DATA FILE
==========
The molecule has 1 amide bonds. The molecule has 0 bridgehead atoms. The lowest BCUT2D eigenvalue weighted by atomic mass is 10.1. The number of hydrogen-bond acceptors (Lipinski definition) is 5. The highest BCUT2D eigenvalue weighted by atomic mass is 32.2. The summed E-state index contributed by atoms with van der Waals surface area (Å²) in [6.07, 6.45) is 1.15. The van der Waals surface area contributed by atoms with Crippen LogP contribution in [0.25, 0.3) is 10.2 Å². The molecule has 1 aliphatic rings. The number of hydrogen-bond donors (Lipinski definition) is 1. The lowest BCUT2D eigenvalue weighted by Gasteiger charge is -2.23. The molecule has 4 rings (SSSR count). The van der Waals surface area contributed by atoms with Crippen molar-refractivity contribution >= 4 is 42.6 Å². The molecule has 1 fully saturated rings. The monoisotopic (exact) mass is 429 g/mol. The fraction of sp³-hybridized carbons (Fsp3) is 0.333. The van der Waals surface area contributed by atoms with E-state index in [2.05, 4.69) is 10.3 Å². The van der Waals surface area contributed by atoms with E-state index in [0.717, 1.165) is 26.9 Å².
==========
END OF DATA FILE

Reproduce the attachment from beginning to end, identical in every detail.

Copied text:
The molecule has 1 amide bonds. The molecule has 0 bridgehead atoms. The lowest BCUT2D eigenvalue weighted by atomic mass is 10.1. The number of hydrogen-bond acceptors (Lipinski definition) is 5. The highest BCUT2D eigenvalue weighted by atomic mass is 32.2. The summed E-state index contributed by atoms with van der Waals surface area (Å²) in [6.07, 6.45) is 1.15. The van der Waals surface area contributed by atoms with Crippen LogP contribution in [0.25, 0.3) is 10.2 Å². The molecule has 1 aliphatic rings. The number of hydrogen-bond donors (Lipinski definition) is 1. The lowest BCUT2D eigenvalue weighted by Gasteiger charge is -2.23. The molecule has 4 rings (SSSR count). The van der Waals surface area contributed by atoms with Crippen molar-refractivity contribution >= 4 is 42.6 Å². The molecule has 1 fully saturated rings. The monoisotopic (exact) mass is 429 g/mol. The fraction of sp³-hybridized carbons (Fsp3) is 0.333. The van der Waals surface area contributed by atoms with E-state index in [2.05, 4.69) is 10.3 Å². The van der Waals surface area contributed by atoms with E-state index in [0.717, 1.165) is 26.9 Å².